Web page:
Magnitude of eclipse
The magnitude of an eclipse is the fraction of the diameter of the eclipsed body which is in eclipse. This applies to both solar eclipses and lunar eclipses. During a partial or annular eclipse the magnitude of the eclipse is always between 0.0 and 1.0, while during a total eclipse the magnitude is always at least 1.0.
Technically, the magnitude is computed as follows: draw a straight line between the centers of the eclipsed body and the eclipsing body (or shadow). Find out how large a fraction of this line within the eclipsed body is in eclipse; this is the geometric magnitude of the eclipse. If the eclipse is total, one can extend this line in one direction to the nearest limb of the eclipsing body (or shadow) and obtain a geometric magnitude larger than 1.0. If there is no eclipse but a near miss, one can also extend the line towards the nearest limb of the eclipsing body (or shadow), counting this distance as negative, and obtain a negative geometric magnitude.
This measure should not be confused with the obscuration of the eclipse, which is the fraction of the eclipsed body occulted by the eclipsing body, whereas the magnitude of an eclipse is strictly a ratio of diameters.
Effect of the magnitude on a solar eclipse
In a total solar eclipse which also is a central eclipse, the magnitude is also the ratio between the apparent diameters of the Moon and of the Sun, but this time the ratio is 1.0 or bigger. If the total solar eclipse is non-central, the magnitude is a number between 1.0 and this ratio of apparent diameters.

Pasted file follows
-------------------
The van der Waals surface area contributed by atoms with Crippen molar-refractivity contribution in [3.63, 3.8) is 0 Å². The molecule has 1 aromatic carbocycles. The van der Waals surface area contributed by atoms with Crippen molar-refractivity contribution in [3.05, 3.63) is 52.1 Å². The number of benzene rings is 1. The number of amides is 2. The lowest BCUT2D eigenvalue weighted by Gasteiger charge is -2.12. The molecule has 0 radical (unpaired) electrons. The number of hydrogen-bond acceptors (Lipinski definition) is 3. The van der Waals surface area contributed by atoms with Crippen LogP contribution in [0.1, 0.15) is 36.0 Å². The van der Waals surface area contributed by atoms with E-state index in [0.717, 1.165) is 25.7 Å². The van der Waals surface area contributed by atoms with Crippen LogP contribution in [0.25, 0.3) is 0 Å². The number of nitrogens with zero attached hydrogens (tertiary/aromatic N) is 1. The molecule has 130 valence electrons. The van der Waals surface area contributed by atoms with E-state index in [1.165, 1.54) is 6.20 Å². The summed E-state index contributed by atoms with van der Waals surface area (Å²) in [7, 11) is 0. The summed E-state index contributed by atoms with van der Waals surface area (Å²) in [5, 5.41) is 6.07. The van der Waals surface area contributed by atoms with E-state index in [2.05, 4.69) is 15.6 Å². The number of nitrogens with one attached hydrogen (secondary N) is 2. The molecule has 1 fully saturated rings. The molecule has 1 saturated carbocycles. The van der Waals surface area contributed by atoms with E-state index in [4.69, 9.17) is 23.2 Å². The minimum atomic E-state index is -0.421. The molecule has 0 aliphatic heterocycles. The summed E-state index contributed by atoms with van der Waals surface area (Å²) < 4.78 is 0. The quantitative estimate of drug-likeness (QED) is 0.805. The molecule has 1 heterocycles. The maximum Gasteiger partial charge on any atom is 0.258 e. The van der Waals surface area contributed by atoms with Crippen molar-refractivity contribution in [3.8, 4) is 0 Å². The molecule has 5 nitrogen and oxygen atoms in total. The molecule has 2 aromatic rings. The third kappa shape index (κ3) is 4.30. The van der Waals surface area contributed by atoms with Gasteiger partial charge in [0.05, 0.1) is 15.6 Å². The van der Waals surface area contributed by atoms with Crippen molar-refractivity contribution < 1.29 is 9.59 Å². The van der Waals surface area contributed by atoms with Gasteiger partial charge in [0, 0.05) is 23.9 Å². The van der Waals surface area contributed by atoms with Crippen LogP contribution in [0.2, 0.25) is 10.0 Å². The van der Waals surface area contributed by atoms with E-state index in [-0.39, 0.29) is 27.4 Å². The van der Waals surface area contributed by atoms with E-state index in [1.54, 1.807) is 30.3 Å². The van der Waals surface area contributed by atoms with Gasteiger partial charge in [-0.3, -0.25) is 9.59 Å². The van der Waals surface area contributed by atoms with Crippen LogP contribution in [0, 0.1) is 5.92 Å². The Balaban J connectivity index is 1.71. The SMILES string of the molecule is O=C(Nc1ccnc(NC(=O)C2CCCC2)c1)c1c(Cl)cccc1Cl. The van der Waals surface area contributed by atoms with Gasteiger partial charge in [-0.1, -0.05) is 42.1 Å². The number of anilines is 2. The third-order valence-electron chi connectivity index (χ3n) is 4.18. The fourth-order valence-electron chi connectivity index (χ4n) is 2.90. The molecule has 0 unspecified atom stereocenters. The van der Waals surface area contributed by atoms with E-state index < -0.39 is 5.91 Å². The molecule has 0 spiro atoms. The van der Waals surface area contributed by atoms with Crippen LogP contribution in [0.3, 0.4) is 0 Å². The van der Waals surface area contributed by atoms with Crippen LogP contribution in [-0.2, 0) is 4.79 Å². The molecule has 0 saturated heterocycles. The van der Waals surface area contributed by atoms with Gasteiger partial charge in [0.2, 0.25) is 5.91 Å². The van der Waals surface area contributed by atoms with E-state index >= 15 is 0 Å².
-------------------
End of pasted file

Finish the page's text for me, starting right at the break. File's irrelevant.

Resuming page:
In a partial solar eclipse, the magnitude of the eclipse is the fraction of the Sun's diameter occulted by the Moon at the time of maximum eclipse. The Moon's and Sun's apparent sizes are approximately the same, but both vary because the distance between Earth and Moon varies. (The distance between Earth and Sun also varies, but the effect is slight in comparison.)
When the magnitude of the eclipse is larger than one, the Moon's disk will completely cover the Sun's disk in the sky, and so the eclipse will be total. The path of totality (i.e. of the travelling shadow of the Moon cutting off all sunlight from reaching the Earth's surface) is a relatively narrow strip, at most a few hundreds of kilometers across.
When the magnitude of the eclipse is less than one, the disk of the Moon cannot completely cover the Sun. When the centers of the two disks are sufficiently aligned, a ring of sunlight remains visible around the Moon. This is called an annular eclipse, from Latin annulus, meaning "ring".
The eclipse magnitude varies not only between eclipses, but also by viewing location. An eclipse may be annular in one location and total in another. These mixed-type eclipses are called hybrid.
Also, as seen from one location, the momentary eclipse magnitude varies, being exactly 0.0 at the start of the eclipse, rising to some maximum value, and then decreasing to 0.0 at the end of the eclipse. When one says "the magnitude of the eclipse" without further specification, one usually means the maximum value of the magnitude of the eclipse.
Effect of the magnitude on a lunar eclipse
The effect on a lunar eclipse is quite similar, with a few differences. First, the eclipsed body is the Moon and the eclipsing 'body' is the Earth's shadow during a lunar eclipse. Second, since the Earth's shadow at the Moon's distance always is considerably larger than the Moon, a lunar eclipse can never be annular but is always partial or total. Third, the Earth's shadow has two components: the dark umbra and the much brighter penumbra. A lunar eclipse will have two geometric magnitudes: the umbral magnitude and the penumbral magnitude. If the maximum value of the umbral magnitude is negative, the Moon doesn't reach into the Earth's umbra - it may still pass through the Earth's penumbra though, and such an eclipse is called a penumbral eclipse.
- "Glossary of Solar Eclipse Terms". NASA. Retrieved 2009-07-27.
- Erickson, Robbi (2008). "Happy Living Magazine - Solar eclipse viewing schedule and information". Happy Living Magazine. Retrieved 2009-07-27.